The GAFOR weather forecast indicated that VFR to Ljubljana would be “difficult” and so I fully expected to have to fly IFR. I had also filed an alternate of Graz, about 30 minutes south and we would have been quite happy to divert there, either VFR or IFR. While there is a published SID for Voslau, it initially appears complicated with a 44-page mandatory briefing, requires two 8.33 radios*, and I wasn’t immediately able to file this as a departure using Autorouter. I checked that the AIP allowed me to upgrade to IFR provided that I had an active (VFR) flight plan, so intended to use that option while in Class E airspace. It’s not ideal, and in retrospect would have been better to have IFR from the outset – both from my perspective as a pilot and for ATC who would now have a surprise IFR pickup sprung on them.

[Update November 2022: After asking Austria’s GA regulator in May whether my single GTN 650 radio would be legal for this departure, I received a reply six months later confirming that it was. This is because it could monitor a second frequency, although strongly recommending that two independent radios are carried in case one fails.]

VFR might be possible but not ideal, and probably would have worsened as we proceeded

About 10 minutes after departure, I could see the cloudbase (of about 3,000-4,000 feet) would be closing in to the south, so requested IFR pickup when in Class E airspace. The response from Wien Info was “Roger, Goodbye” which wasn’t quite what I anticipated. I asked for another frequency and was told to contact Wien Radar for IFR. This I did and they had already received my IFR pickup request. Since I was below IFR cruising altitude, I was asked to climb south east VFR to 7,000 feet. Looking outside, I couldn’t physically do that without penetrating clouds – I could have quietly accepted this and turned a blind eye to entering IMC which would have expedited the flight. Instead, I reported “unable” and limited to about 4,000 feet. A revised clearance was to head east and climb 7,000, with a very early turn onto a heading of 170 and then own navigation to my next waypoint.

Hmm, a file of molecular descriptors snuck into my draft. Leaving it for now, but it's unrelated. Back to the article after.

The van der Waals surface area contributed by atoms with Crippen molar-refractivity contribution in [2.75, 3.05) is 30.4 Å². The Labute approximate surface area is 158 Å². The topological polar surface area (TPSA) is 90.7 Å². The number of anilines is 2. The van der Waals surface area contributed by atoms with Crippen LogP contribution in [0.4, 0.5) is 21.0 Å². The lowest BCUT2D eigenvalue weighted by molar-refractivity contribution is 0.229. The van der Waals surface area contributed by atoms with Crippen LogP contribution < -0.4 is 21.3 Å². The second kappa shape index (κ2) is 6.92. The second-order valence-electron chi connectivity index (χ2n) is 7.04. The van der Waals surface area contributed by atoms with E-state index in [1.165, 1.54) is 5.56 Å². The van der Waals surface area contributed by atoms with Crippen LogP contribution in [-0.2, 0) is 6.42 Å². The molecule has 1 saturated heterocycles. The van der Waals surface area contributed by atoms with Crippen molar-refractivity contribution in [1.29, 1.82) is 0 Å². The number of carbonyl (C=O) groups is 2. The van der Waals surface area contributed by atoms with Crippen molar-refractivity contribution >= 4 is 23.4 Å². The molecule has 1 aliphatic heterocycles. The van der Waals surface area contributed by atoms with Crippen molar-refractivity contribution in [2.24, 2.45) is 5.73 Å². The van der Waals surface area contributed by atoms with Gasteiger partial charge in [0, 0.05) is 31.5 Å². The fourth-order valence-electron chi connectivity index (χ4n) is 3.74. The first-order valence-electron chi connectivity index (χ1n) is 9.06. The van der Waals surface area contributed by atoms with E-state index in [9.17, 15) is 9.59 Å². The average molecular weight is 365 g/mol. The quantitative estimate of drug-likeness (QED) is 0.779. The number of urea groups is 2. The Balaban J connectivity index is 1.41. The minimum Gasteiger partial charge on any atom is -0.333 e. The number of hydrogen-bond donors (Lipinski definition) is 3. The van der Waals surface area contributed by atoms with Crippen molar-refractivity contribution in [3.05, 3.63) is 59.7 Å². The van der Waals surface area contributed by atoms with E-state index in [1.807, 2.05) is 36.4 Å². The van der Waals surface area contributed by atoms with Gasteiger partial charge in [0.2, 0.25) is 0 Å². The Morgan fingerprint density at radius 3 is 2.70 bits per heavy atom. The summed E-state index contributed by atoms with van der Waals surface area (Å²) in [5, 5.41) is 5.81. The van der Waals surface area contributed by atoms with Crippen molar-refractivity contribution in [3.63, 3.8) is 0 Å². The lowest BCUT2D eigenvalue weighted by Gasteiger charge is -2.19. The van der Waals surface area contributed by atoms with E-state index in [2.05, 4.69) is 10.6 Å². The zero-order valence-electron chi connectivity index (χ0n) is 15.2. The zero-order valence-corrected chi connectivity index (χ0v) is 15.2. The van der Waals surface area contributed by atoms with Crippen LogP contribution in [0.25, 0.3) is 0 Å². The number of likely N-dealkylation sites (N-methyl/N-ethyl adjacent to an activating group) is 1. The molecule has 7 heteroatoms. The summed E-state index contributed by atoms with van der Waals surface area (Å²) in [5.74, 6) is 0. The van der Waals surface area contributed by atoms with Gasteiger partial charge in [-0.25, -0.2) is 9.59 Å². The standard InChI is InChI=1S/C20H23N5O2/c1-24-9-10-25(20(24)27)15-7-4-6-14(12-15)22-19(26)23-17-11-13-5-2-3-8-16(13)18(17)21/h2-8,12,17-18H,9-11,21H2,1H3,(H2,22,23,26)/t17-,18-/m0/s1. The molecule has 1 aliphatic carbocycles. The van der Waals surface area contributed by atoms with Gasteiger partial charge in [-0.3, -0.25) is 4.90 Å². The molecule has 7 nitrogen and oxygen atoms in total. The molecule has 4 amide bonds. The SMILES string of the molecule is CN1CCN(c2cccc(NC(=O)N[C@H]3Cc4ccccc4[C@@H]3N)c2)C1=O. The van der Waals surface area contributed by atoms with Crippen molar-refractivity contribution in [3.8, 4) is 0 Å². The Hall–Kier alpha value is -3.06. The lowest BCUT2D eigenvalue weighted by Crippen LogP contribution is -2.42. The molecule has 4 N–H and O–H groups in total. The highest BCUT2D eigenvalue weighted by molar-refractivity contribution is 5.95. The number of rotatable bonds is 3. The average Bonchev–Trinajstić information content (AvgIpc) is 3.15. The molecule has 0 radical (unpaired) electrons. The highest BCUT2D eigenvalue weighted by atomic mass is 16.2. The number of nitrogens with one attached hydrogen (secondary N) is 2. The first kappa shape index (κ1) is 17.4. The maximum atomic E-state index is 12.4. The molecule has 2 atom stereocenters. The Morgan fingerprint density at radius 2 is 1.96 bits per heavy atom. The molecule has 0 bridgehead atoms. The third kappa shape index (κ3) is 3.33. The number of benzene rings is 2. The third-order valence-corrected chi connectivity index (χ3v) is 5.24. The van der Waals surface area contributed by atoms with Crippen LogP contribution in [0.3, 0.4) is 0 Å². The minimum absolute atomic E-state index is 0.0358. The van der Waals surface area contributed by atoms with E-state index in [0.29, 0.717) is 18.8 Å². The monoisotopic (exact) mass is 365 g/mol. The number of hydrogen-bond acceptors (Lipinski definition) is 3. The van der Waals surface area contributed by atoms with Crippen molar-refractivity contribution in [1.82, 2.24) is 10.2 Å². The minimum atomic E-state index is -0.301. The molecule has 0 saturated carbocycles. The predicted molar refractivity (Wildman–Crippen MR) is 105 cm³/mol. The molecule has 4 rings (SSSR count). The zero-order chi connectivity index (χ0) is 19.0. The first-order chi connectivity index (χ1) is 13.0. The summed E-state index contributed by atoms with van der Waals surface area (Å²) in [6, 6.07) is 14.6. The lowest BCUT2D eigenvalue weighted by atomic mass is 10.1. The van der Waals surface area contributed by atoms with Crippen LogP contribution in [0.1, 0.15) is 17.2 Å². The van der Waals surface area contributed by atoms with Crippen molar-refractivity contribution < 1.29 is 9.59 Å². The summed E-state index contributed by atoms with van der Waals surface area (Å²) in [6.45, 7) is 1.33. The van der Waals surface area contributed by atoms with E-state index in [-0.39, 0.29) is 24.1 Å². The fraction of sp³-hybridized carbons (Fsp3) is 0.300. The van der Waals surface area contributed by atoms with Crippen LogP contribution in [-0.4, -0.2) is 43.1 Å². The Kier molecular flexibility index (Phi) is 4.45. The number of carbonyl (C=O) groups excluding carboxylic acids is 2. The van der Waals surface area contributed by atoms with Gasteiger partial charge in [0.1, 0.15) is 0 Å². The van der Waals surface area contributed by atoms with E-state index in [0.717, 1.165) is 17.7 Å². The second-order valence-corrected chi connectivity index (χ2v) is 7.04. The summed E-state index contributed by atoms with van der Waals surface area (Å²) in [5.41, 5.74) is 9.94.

This was all fairly hard work, hand flown while keeping a close eye on the manifold pressure and engine temps. We were in and out of cloud but there was no turbulence. Icing wasn’t a factor. Once settled en-route, we felt much more comfortable and safe than potentially scud running anywhere close to mountainous terrain, even with the odd bump or two from turbulence.

We were seamlessly handed over to Graz Radar and then Ljubljana Radar. A climb to 8,000 was required to reach minimum sector altitude, then a couple of shortcuts ending with DOL (a VOR to the east of the airport). I don’t recall actually being told to expect vectors for the ILS, but the ATIS did state that was what was in use and it was implicitly obvious. Perhaps surprisingly for the airport of a national capital, there is an ILS only at one runway end – more of that later.